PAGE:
Gardens - Fruit & Vegetable Gardening

Sweet satisfaction: Growing melons

By
Larry Hodgson
Photography by
Roger Yip

If you can trick melons into thinking they’re in the tropics, they’ll grow happily for you in Canada


If you’ve ever tasted a freshly picked, ripe melon, you know just how sweet and deliciously scented it can be. Commercially produced melons are usually harvested about a week before full maturity, which is when they produce the most sugar—and a good reason for growing your own melons.

Growing your own also gives you the widest possible choice. I love to experiment with new types, unusual forms, odd colours and different flavours. I think the main reason most Canadians grow melons, however, is the challenge—something you try when you find growing other things too routine. Just about anyone can grow lettuce or tomatoes, but there’s a certain satisfaction and cachet in being able to say you grow your own    honeydews or watermelons. Although melons are better suited to hot climates—Georgia and Arizona—than to Canadian gardens, it is possible to grow them practically anywhere in this country. Even in my Zone 4 garden situated on a cool, north-facing slope, melons do fairly well, although some years are better than others. Generally I get a really good crop every two years.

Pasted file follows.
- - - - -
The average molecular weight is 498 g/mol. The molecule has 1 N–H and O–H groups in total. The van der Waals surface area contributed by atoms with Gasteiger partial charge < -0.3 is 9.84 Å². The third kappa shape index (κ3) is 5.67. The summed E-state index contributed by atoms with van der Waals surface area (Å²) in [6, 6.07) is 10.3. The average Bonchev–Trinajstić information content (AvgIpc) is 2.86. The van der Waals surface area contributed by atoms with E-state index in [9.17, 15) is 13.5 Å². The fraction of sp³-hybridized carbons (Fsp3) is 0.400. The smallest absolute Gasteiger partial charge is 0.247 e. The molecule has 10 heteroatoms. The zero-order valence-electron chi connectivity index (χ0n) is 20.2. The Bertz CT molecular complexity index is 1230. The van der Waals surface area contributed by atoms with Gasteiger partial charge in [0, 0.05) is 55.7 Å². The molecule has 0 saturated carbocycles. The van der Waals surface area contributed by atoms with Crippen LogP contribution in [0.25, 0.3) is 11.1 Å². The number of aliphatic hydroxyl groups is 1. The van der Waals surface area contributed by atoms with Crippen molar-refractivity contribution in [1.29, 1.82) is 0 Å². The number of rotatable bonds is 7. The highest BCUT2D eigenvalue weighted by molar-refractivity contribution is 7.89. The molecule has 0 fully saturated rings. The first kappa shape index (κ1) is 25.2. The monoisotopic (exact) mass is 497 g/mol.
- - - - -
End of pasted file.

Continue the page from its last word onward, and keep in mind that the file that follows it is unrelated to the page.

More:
Climatic factors
Native to tropical Asia and Africa, melons are naturally long-season plants that thrive in heat. Growing them in most Canadian gardens requires not only effort but also a bit of deceit—you have to trick the plants into believing they’re growing in the tropics. If you succeed, they’ll reward you with plenty of sweet fruits. If they even suspect they’re growing in Prince Edward Island or Alberta, you’ve lost them.

Hardiness zones aren’t the major factor in determining your success: it isn’t how cold the winters are that matters, but how long and warm the summers. The prime growing area for melons is central Canada, notably Southern Ontario, where summers are usually long and hot, and in the central valleys of British Columbia, where summers are long, hot and dry. Even Prairie growers, in areas where summers are relatively long, won’t have too difficult a time. In coastal areas of British Columbia, the Atlantic provinces and parts of Quebec, however, the summers are theoretically long enough, but temperatures rarely reach the 24 to 35˚C that melons like. And in northern areas, there’s the double whammy of short summers and cool nights.

Don’t let that discourage you.

With a little work, you can extend your summers and even make them warmer, giving your melons the conditions they require.

Pictured: ‘Appollo’ melon

 

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